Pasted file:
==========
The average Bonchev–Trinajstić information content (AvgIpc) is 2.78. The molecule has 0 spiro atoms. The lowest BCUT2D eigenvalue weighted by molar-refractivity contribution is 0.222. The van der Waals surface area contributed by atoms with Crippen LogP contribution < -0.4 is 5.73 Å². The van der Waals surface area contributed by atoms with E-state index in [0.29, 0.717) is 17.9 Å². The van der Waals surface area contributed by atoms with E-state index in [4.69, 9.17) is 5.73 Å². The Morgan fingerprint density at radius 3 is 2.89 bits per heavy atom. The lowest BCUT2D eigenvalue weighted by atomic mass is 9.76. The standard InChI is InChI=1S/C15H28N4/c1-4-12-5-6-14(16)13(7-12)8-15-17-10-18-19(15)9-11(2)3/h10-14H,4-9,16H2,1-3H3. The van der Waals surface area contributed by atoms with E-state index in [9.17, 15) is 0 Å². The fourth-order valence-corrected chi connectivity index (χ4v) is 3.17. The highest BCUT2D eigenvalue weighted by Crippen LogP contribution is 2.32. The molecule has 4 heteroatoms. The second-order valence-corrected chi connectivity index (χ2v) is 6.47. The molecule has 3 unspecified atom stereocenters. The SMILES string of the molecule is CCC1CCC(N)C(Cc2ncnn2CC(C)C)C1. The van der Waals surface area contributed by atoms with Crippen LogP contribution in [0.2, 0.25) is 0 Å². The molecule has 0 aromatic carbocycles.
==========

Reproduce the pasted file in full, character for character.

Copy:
The average Bonchev–Trinajstić information content (AvgIpc) is 2.78. The molecule has 0 spiro atoms. The lowest BCUT2D eigenvalue weighted by molar-refractivity contribution is 0.222. The van der Waals surface area contributed by atoms with Crippen LogP contribution < -0.4 is 5.73 Å². The van der Waals surface area contributed by atoms with E-state index in [0.29, 0.717) is 17.9 Å². The van der Waals surface area contributed by atoms with E-state index in [4.69, 9.17) is 5.73 Å². The Morgan fingerprint density at radius 3 is 2.89 bits per heavy atom. The lowest BCUT2D eigenvalue weighted by atomic mass is 9.76. The standard InChI is InChI=1S/C15H28N4/c1-4-12-5-6-14(16)13(7-12)8-15-17-10-18-19(15)9-11(2)3/h10-14H,4-9,16H2,1-3H3. The van der Waals surface area contributed by atoms with E-state index in [9.17, 15) is 0 Å². The fourth-order valence-corrected chi connectivity index (χ4v) is 3.17. The highest BCUT2D eigenvalue weighted by Crippen LogP contribution is 2.32. The molecule has 4 heteroatoms. The second-order valence-corrected chi connectivity index (χ2v) is 6.47. The molecule has 3 unspecified atom stereocenters. The SMILES string of the molecule is CCC1CCC(N)C(Cc2ncnn2CC(C)C)C1. The van der Waals surface area contributed by atoms with Crippen LogP contribution in [0.2, 0.25) is 0 Å². The molecule has 0 aromatic carbocycles.